Image via HBO

After two difficult cases in a row now, how is Perry Mason feeling about justice, whether there is true justice, and who pays the biggest price?

RHYS: If there were to be a third season, it would be an interesting moment for Perry to reflect on the explosive way he became a trial lawyer, how he then dealt with that and the aftermath, and the sacrifices he had to go through, in order to do that again. For me, the hope that springs from Mason is that he makes a choice. He goes, “You can either walk away from this or you can try to work from within it, to do what’s right.” And in that moment, Mason being Mason goes, “I’m gonna stay and I’m gonna try to make things right, at whatever cost.” And it does come at a high cost for him. So, it would be interesting to see where he would go, as a lawyer, if there were to be a third season with him going, “I can’t put myself through that, every time there’s a trial, but I shall now try to work the system, in a reasonable way.”

Because he has to deal with the consequences of his actions, by the end of this season, how do you think that will change him? Do you think that will change him, or do you think it will just solidify what he already thought about things?

RHYS: I’m not sure. What I love about this show and this character is that it’s ever-evolving. At every turn, he’s going, “Oh, my God, I didn’t think that would happen. I wasn’t expecting that. Now, I have to do this.” So, he’s always evolving, as a human and a lawyer, at the same time. And there are revelations for him, along the way, like when Hamilton Burger says the line of the season, “There’s no such thing as justice, only the delusion of justice.” That gets Mason to his core and makes him go, “Hang on, if that’s true, then nothing is important.” And then, he makes a choice, “No, you do have to do something because, if there’s no hope, then there isn’t anything.” What I love about evolving with him is that you’re constantly learning with him about who he is and what he would be willing to do, in order to stay with the kernel of why he started this crazy journey, which was to do what’s right, in that moment when someone is having a great wrong.

Image via HBO

One of the cool things about doing a TV series or a movie is the stuff that you get to do, that you wouldn’t normally ever be able to do. What was it like to get on a period motorbike, and have the full look with the goggles and the gloves?

RHYS: That was a dream come true. The first day, they brought out that motorcycle and it was operating as a 1930s Harley-Davidson. They started it, and it took so many weird things and it made so much noise that they went, “Okay, forget using it as a real motorcycle. Let’s give it to the action car guys and have them turn it into an electric motorbike in two weeks.” God bless them, it almost killed them, but it was a very souped up, very fast, electric bike. It split the camps of men who, when we were on location, would come and look at it and go, “Is this an original bike?” And you’d go, “Yes, it is.” Half of them would go, “Oh, my God, that’s amazing.” And the other half would go, “They’ve turned it into an electric bike. It’s an abomination and a true crime that they’ve ripped out the guts of an original Harley-Davidson.”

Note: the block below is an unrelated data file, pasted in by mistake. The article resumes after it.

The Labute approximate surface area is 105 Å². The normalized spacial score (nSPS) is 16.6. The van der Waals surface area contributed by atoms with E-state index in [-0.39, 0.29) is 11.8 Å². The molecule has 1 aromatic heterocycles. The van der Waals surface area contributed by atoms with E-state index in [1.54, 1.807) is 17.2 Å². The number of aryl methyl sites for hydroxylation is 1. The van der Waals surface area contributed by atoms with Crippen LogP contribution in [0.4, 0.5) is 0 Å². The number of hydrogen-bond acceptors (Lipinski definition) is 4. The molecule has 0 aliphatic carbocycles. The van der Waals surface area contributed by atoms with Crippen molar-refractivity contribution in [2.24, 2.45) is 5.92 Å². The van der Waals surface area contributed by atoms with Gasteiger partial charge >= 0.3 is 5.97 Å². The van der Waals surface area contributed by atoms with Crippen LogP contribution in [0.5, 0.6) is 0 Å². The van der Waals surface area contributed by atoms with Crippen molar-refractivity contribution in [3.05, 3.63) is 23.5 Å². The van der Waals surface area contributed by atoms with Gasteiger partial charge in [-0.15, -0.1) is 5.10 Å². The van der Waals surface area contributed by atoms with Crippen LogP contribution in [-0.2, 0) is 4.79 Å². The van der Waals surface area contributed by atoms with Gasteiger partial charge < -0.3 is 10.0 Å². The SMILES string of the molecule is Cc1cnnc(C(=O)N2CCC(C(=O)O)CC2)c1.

What was it like to be on the racetrack on a horse?

RHYS: That was another classic “be careful what you wish for” moment. The writers very generously and lovingly said, “What is it that you wanna do?” I said, “I’ve always ridden horses. I love horses. I’d love to do a scene riding horses.” So, there were a number of scenes where Mason was on horseback, which fits with Season 1, on the farm. And then, I was like, “Oh, my God, I’m gonna race at the Santa Anita racetrack. I’m gonna open a racehorse to a flat-out gallop.” The stunt coordinator went, “Of course, you’re not gonna do that. A stuntman does that. You’re gonna be on a little hobby horse on a low loader.” So, I’m on a fake horse, trying to make it look real. But in fairness, they get me on a rearing horse. There’s a moment when the horse rears, and I trained for that. That was a magic moment for me, training with a horse to do that.

Those are the period details that add a much-needed fun element to this show and the heaviness of the cases.

RHYS: You need those little pearls thrown in, to give moments of levity in this dark time.

Perry Mason airs on Monday nights on HBO and is available to stream at HBO Max.